When thinking about a new project and its energy systems, ROI is of utmost concern. But even with the best systems, a leaky envelope can run bills higher than necessary since it will take more energy to heat, cool, and light the building. As designers and developers of multi-family and commercial projects, you are well aligned to take advantage of improving ROI and delivering occupant comfort by focusing on these measures before selecting energy consuming systems.
Have you ever experienced a draft indoors when all the windows and doors were closed? This is often due to faulty insulation installation. If properly installed, insulation is intended to deliver added occupant comfort and up to 15% in energy savings by preventing heat flow from conduction, convection, and radiation – both solid selling points to owners and renters. Typical insulation focuses on slowing conductive heat flow, while under roof radiant barriers and reflective insulation products reduce radiant heat gain. In climates with significant heating or cooling periods, the best practice is to wrap the building with continuous rigid foam insulation (roof to foundation), completely reducing thermal bridging from the exterior to interior spaces. How can you ensure proper installation? Third-party Quality Insulation Installation (QII) can be completed by a Home Energy Rating System (HERS) rater and can help guide construction teams to better installation practices.
2. Cooler Roof
Now that we’ve got our building all wrapped up, let’s talk about protecting the area that’s 100% exposed to weather – the roof. While a standard dark roof can reach temperatures of 150∞F or more, a cool roof membrane with high reflectance under the same conditions could stay more than 50∞F cooler, needing less air-conditioning and saving both energy and money. Some roof tile and shingle products also have cool roof ratings to provide extra thermal protection. Furthermore, a decrease in roof temperature essentially means an extension in roof life and fewer potential repairs.
Since day lighting is such an important factor in indoor environmental quality, let’s talk about windows. Fenestration impacts building energy use through thermal heat transfer, solar heat gain, visible transmittance, and air leakage. Good windows will reduce the need for electric lighting by letting light in and reduce the need for air conditioning by reducing heat gain. When selecting windows, look for favorable (lower) solar heat gain coefficient (SHGC) values and a high visible transmittance (VT). Keep in mind that quality dual pane windows with overhangs or shading devices deliver better comfort and performance results.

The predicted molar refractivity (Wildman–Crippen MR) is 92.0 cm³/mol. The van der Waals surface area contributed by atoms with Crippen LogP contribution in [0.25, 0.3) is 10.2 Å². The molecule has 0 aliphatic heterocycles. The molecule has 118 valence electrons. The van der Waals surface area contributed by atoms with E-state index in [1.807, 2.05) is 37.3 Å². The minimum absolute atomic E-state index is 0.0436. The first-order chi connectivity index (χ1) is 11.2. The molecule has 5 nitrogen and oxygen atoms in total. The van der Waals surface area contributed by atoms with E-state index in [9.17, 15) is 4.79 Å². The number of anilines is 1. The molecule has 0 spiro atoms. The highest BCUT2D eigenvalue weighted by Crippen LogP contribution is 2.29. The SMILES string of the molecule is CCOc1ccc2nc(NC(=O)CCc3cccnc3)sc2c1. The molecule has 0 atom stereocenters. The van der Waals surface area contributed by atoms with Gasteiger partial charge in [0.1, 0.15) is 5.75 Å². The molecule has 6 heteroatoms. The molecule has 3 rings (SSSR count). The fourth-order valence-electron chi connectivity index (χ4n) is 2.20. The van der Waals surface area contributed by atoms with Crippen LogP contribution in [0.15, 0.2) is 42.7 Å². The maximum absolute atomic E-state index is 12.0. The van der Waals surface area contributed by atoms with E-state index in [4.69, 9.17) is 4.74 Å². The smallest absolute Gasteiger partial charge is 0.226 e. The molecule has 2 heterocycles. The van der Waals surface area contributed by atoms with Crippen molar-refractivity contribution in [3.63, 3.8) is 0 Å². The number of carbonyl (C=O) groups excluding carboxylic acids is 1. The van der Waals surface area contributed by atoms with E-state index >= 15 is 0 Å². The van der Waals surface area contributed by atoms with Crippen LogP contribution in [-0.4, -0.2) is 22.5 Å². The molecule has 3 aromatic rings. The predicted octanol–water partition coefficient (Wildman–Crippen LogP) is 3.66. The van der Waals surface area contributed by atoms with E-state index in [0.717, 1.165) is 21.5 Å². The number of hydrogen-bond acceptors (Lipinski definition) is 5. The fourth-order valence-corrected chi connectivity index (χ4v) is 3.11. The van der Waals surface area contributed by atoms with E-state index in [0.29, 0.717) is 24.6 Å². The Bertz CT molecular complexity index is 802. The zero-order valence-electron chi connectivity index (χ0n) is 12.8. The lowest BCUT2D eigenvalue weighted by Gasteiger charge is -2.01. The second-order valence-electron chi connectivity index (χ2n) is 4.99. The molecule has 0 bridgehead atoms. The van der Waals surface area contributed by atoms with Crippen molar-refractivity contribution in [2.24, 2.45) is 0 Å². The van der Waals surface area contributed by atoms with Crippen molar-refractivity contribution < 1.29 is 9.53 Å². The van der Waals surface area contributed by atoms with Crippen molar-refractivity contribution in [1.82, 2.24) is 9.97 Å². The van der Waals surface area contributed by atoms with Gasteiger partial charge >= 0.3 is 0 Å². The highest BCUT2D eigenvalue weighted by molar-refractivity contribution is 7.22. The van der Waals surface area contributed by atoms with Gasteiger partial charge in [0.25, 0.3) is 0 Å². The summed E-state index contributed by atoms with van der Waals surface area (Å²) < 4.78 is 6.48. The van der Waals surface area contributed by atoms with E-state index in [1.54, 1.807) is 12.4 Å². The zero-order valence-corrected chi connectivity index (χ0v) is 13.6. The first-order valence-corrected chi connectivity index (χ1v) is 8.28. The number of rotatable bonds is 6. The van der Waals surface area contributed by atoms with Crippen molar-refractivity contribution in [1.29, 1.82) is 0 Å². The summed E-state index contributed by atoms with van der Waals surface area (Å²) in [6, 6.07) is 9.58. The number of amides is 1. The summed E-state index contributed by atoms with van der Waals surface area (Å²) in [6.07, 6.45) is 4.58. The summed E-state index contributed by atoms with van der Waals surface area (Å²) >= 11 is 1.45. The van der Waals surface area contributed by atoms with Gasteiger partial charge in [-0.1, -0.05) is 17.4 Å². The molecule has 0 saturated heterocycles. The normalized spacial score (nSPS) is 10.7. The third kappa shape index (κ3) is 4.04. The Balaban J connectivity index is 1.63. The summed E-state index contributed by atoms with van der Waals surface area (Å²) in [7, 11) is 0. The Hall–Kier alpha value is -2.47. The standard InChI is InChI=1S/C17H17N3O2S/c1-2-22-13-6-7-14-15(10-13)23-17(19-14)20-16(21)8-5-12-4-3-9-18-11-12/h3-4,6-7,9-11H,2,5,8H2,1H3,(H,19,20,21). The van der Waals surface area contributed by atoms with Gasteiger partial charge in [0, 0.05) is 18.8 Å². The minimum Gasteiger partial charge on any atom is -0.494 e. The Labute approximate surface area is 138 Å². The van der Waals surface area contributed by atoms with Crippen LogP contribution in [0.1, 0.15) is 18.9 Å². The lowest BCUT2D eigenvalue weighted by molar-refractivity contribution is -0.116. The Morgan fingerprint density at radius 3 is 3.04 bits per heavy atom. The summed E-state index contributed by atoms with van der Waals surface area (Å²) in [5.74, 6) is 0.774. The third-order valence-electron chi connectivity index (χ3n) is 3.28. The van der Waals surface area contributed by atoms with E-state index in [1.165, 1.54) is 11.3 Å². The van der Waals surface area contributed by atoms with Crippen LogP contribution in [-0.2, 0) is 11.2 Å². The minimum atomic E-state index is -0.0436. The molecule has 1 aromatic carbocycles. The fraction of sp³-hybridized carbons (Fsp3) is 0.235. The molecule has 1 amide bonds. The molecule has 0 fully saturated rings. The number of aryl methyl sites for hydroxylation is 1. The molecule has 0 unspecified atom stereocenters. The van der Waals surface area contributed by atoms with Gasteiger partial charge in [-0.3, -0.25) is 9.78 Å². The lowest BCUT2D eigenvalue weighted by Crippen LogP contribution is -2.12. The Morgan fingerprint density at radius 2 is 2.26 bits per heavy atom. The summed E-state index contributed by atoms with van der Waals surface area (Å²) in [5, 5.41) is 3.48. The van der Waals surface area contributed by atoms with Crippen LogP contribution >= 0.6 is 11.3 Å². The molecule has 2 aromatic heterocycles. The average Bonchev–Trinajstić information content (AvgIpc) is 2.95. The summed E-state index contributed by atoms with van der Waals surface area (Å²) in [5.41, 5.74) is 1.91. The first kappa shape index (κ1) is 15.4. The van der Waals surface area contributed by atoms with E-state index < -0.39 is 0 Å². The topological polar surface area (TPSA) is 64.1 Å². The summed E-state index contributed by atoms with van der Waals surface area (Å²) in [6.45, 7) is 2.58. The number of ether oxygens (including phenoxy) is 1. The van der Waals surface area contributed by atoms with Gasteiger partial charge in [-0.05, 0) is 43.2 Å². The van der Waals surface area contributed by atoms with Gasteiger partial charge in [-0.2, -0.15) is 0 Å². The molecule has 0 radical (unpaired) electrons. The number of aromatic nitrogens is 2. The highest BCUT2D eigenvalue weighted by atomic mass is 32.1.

4. Green Icing
Finally, with growing trends and consumer awareness, the biggest return on investment is having a full house. When you choose to certify your project through Leadership in Energy and Environmental Design (LEED), Green Point Rated (GPR), National Green Building Standard (NGBS), etc., you not only build or renovate a building that will consume less water and energy and will have better indoor quality, you will have the opportunity to market these features to attract tenants.
In a survey titled “Green Outlook 2011: Green Trends Driving Growth,” McGraw Hill Construction reported that more and more tenants are understanding the benefits of a green space, and with that, lease-up rates for green buildings are typically 20% above average. The survey also said that green building owners identified improved ROI on average of 19.2% for existing buildings and 9.9% for new construction while building values increased by 10.9% for new construction and 6.8% for existing building projects. As we fast forward to 2018, our experience at VCA Green is that these numbers are continuing to climb upward.
– Article by Barbara Gonzalez, Project Manager, VCA Green